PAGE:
Study finds ‘important implications’ to understanding immunity against COVID-19

New research from Emory University indicates that nearly all people hospitalized with COVID-19 develop virus-neutralizing antibodies within six days of testing positive. The findings will be key in helping researchers understand protective immunity against SARS-CoV-2 and in informing vaccine development. The test that Emory researchers developed also could help determine whether convalescent plasma from COVID-19 survivors can provide immunity to others, and which donors' plasma should be used. The antibody test developed by Emory and validated Read more

Emory plays leading role in landmark HIV prevention study of injectable long-acting cabotegravir

Emory University played a key role in a landmark international study evaluating the safety and efficacy of the long-acting, injectable drug, cabotegravir (CAB LA), for HIV prevention. The randomized, controlled, double-blind study found that cabotegravir was 69% more effective (95% CI 41%-84%) in preventing HIV acquisition in men who have sex with men (MSM) and transgender women who have sex with men when compared to the current standard of care, daily oral emtricitabine/tenofovir disoproxil fumarate Read more

Yerkes researchers find Zika infection soon after birth leads to long-term brain problems

Researchers from the Yerkes National Primate Research Center have shown Zika virus infection soon after birth leads to long-term brain and behavior problems, including persistent socioemotional, cognitive and motor deficits, as well as abnormalities in brain structure and function. This study is one of the first to shed light on potential long-term effects of Zika infection after birth. “Researchers have shown the devastating damage Zika virus causes to a fetus, but we had questions about Read more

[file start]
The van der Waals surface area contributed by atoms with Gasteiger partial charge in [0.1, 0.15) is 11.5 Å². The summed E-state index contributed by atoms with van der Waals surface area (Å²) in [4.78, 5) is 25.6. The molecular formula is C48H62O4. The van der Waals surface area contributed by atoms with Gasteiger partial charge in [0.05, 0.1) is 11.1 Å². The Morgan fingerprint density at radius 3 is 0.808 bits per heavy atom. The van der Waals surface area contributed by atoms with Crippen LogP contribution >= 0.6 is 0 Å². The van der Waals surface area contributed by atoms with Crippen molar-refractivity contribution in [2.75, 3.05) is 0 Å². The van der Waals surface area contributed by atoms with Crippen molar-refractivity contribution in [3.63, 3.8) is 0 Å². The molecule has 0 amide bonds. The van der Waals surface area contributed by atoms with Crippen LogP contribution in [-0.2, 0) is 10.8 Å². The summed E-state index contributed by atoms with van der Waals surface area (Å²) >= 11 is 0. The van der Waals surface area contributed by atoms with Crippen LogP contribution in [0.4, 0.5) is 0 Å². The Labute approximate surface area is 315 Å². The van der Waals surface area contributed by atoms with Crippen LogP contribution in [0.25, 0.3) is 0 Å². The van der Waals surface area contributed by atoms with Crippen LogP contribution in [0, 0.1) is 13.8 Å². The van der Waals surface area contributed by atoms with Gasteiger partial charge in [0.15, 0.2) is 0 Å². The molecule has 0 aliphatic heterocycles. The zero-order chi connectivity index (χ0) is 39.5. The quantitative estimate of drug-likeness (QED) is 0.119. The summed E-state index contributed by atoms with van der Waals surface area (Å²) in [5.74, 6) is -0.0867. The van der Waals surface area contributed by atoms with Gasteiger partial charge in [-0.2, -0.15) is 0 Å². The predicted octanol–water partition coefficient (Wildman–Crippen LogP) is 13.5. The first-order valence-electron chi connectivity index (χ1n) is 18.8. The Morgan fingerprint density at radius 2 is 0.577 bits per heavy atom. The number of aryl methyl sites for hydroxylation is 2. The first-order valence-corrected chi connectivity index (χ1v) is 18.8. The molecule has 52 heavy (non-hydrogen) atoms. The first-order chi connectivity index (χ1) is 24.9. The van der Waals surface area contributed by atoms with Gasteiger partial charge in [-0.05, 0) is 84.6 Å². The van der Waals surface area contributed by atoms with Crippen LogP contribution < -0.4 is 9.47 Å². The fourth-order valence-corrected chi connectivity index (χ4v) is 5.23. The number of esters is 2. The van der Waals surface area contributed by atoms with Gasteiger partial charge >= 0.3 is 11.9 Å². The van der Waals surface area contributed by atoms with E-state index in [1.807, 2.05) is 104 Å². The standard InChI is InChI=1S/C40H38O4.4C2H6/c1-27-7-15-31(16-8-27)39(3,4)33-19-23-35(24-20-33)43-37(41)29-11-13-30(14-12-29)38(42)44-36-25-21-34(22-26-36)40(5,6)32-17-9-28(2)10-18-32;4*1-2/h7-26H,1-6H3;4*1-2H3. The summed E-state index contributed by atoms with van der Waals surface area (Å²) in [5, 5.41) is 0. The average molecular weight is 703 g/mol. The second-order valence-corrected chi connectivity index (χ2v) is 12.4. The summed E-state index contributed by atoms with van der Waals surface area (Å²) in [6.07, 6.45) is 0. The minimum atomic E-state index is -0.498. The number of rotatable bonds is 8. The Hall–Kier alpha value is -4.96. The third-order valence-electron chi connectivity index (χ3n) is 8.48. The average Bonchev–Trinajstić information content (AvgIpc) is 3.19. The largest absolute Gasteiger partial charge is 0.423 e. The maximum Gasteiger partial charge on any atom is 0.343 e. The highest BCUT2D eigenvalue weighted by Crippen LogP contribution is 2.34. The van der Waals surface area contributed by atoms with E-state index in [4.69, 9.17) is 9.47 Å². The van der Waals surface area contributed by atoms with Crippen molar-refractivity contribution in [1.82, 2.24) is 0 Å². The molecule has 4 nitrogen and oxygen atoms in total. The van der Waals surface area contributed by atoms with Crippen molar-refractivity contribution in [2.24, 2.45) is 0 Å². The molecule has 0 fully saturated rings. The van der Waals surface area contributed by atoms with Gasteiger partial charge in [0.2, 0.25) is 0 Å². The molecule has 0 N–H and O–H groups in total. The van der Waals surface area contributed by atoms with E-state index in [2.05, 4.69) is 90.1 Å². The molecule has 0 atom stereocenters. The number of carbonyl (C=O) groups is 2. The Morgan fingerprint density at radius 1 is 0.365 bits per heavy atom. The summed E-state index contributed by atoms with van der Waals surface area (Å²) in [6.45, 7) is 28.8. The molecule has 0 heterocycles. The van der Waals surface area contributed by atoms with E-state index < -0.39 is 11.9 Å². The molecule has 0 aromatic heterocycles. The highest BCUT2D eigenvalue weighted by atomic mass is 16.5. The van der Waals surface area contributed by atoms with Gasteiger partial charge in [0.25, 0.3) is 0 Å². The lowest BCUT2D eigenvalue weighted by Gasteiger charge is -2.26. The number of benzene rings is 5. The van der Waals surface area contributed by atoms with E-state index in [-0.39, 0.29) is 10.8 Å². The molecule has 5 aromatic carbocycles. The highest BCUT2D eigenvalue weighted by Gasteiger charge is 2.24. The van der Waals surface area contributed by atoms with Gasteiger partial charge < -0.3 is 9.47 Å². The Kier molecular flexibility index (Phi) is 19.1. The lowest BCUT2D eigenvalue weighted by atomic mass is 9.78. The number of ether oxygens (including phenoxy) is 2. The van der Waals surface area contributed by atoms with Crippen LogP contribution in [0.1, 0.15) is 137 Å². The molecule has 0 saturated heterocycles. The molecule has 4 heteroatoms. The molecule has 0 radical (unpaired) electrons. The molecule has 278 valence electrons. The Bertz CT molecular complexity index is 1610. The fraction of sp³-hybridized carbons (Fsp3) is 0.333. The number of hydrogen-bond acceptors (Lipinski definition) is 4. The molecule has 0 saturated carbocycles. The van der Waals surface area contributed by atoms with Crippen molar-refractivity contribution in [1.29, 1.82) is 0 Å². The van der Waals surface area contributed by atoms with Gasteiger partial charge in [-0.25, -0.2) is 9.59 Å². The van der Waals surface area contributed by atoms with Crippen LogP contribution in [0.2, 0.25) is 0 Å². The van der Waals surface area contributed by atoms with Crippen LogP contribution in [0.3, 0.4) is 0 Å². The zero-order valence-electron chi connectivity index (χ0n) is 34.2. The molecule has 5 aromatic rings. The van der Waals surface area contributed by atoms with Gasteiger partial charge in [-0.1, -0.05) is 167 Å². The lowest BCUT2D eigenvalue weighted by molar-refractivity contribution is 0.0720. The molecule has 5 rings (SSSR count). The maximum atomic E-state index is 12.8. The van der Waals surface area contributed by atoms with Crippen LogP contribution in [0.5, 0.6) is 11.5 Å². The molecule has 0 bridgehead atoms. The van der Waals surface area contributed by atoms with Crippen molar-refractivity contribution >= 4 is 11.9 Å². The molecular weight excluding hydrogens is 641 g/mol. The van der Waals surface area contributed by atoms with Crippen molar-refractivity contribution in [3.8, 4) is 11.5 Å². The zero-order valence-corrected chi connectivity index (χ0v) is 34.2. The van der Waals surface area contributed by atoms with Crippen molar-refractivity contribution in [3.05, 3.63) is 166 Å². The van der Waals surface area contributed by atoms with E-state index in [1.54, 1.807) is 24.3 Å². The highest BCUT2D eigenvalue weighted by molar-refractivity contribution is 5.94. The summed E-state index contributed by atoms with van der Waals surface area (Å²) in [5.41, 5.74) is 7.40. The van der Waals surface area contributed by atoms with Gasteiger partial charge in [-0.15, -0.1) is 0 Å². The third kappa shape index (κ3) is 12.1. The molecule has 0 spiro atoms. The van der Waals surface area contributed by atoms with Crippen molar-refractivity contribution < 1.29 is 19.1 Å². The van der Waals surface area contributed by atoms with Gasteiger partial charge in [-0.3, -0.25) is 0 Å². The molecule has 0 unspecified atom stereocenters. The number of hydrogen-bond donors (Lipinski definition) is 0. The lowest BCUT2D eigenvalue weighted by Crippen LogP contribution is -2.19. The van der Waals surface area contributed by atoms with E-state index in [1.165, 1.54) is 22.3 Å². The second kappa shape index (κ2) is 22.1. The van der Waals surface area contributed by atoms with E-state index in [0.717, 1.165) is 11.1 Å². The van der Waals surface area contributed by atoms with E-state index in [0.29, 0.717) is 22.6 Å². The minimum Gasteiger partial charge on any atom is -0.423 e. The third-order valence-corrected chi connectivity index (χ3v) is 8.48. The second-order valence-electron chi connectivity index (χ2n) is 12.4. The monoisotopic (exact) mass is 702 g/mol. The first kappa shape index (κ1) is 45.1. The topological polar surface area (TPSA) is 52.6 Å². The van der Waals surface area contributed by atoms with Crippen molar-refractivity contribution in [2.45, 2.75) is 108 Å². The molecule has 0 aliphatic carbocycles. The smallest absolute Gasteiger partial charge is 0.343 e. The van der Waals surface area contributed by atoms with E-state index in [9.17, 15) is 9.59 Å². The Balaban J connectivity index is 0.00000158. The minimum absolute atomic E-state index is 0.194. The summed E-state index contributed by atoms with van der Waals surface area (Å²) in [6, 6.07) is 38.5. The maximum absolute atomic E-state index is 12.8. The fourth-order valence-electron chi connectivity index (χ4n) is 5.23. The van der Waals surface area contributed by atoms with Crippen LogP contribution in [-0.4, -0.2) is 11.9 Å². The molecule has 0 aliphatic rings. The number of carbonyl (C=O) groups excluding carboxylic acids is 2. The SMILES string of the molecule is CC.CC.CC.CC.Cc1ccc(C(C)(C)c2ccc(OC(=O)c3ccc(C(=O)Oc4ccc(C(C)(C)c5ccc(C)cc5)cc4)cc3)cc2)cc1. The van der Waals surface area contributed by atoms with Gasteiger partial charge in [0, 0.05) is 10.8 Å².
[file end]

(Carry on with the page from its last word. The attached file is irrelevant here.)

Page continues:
CD28

Revived T cells still need fuel

Cancer immunotherapy drugs blocking the PD-1 pathway – known as checkpoint inhibitors – are now FDA-approved for melanoma, lung cancer and several other types of cancer. These drugs are often described as “releasing the brakes” on dysfunctional T cells.

A new study from Emory Vaccine Center and Winship Cancer Institute researchers shows that even if the PD-1-imposed brakes are released, the tumor-specific T cells still need “fuel” to expand in numbers and restore effective immune responses. That fuel comes from co-stimulation through a molecule called CD28.

The results were published Thursday by the journal Science.

Despite the success of PD-1-targeting drugs, many patients’ tumors do not respond to them. The study’s findings indicate that CD28’s presence on T cells could be a clinical biomarker capable of predicting whether drugs targeting PD-1 will be effective. In addition, the requirement for CD28 suggests that co-stimulation may be missing for some patients, which could guide the design of combination therapies.

For the rest of our press release and quotes from authors Rafi Ahmed, Alice Kamphorst and Suresh Ramalingam, please go here. For some additional links and thoughts on PD-1 and CD28, read on:

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Posted on by Quinn Eastman in Cancer, Immunology Leave a comment